What I Look for When Interviewing & Evaluating Faculty

The primary job of a seminary president is recruiting and retaining the right faculty. Who you hire will determine the institution you lead and the type of graduates it will produce. This means I am always thinking about faculty.

A glut of Ph.D. graduates coupled with a dearth of open faculty positions means potential faculty members are not in short supply. The law of supply and demand teaches us this is a buyers’ market. I know this empirically, through the never-ending stream of reports on higher education I receive. I also know this experientially, receiving faculty applications and recommendations on a weekly—if not daily—basis.

Therefore, a seminary president can afford to be selective, and I am just that. Here is what I look for in interviewing new faculty members and evaluating current ones:

  • Confessional Integrity: At its core, a seminary is in the business of theological instruction, and transmitting sound doctrine is priority number one. For Midwestern Seminary, this means an unshakeable commitment to the Baptist Faith & Message 2000, with faculty affirming it without hesitation, evasion, or mental reservation. The Chicago Statement on Biblical Inerrancy and the Danvers Statement are also guiding documents, with expected affirmation. Dirty pipes never transmit pure water. To have doctrinally sound graduates you must have doctrinally sound instructors.
  • Personal Piety: Put simply, I expect from my faculty, in amplified form, what I aspire for my students to believe, exemplify, and practice. Leadership is a trickle-down phenomenon, with students learning from their mentors in formal and informal ways and settings. Therefore, I Timothy 3 qualifications are non-negotiable. Prayerfulness and true love for Christ and his Word are essential. Personal piety is a must.
  • Mission Buy-in: Is the candidate merely looking for a job or does he truly believe in the seminary’s mission of existing for the Church? This is a crucial question, and for me it means he must demonstrate love for the local church and be sold-out to the Great Commission. Additionally, it means the candidate should be happy serving in a thoroughly Southern Baptist context.
  • Ministry Ambition: Ambition can be a dangerous motivation, but, rightly channeled, it is integral to faithful ministry. I hire people who fix their ambition on ministry—like improving classroom skills, writing projects, or student mentoring—not those on an endless quest to lower their golf handicap or who scour Netflix for new releases. Admittedly, life stages, varying degrees of giftedness, family needs, and other administrative and ministry responsibilities all influence one’s productivity. Nonetheless, ministry drivenness and rightly channeled ambition are looked upon favorably.
  • Love of Students: Students must find in faculty members not merely a person from whom to learn, but also a person with whom they study and grow. We are not looking for a clinical transfer of knowledge, but professors who genuinely love students. Ministerial preparation is as much caught as it is taught, and it often happens in organic, life-on-life settings.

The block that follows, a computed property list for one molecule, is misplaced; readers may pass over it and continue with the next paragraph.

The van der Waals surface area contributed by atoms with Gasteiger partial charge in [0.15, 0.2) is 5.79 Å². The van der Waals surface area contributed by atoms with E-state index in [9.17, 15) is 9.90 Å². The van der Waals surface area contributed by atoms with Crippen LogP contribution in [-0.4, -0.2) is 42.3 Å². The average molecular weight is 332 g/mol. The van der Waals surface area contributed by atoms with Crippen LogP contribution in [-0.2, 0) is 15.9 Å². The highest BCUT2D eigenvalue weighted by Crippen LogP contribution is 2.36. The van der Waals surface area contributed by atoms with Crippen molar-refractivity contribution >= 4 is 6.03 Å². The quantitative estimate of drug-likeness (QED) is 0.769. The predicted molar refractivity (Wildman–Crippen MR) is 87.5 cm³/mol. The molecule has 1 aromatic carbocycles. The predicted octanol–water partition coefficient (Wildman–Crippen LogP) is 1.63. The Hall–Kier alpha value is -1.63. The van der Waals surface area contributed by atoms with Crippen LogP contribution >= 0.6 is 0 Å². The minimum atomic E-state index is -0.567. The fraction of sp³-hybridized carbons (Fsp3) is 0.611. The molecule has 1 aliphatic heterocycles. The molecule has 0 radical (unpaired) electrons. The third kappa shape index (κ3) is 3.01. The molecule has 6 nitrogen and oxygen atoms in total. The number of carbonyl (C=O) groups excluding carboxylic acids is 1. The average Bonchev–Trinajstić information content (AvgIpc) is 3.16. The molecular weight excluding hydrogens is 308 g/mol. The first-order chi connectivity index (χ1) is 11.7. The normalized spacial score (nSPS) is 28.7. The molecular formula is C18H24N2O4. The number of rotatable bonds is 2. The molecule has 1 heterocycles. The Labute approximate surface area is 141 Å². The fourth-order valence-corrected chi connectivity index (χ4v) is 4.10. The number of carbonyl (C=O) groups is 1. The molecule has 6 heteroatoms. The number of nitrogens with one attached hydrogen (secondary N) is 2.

• Institutional Projection: A faculty member’s teaching responsibility is the beginning of his contribution to the seminary, not the end. Classroom responsibility is a significant portion of the work, but more is needed. This is especially true after the early years of teaching when lecture materials are largely completed and the professor has gained his institutional sea legs. The faculty can strengthen the seminary’s ministry through preaching, teaching, publishing, blogging, church consulting, and social media, among other endeavors.
  • Cheerfulness & Collegiality: I am determined for Midwestern Seminary to be the most collegial and cheerful campus on the planet. We have fun here. We aim for cheerfulness that flows from hearts satisfied in Christ, thankful to serve him at Midwestern Seminary, and fulfilled by advancing the school’s mission. Coupled with cheerfulness is collegiality with other faculty, administration, and the entire community. A person who pens anonymous letters, fires off blistering emails, circulates gossip, holds grudges, or just proves to be too prickly of a personality will best fit in elsewhere.
  • Value Added: Are there other, even intangible, contributions this person will make to the seminary community? Does his spouse support his ministry and hope to be involved? Will he help recruit students and connect the seminary with potential donors? Is he the kind of person who is eager to participate in seminary functions, have students in his home, or serve in areas beyond his technical responsibilities? If not, there is a long line of potential professors who are.


The most important aspect of a seminary president’s job is not fundraising, master planning, or even student recruitment. It’s finding and retaining the right faculty. And the most solemn responsibility of a Board of Trustees—sans hiring a president—is interviewing and electing faculty members.

Ultimately, you hire people, not prototypes. It’s not fair to expect perfection, but it is fair to expect fidelity, integrity, and the pursuit of excellence.

I’m thankful for the incredible faculty God has assembled at Midwestern Seminary—both those who have served here over the years and those God has brought since my election—and I always have an eye out for future additions. Those we hire will likely possess more than these characteristics, but not anything less.

topicsFacultyHiring Practices

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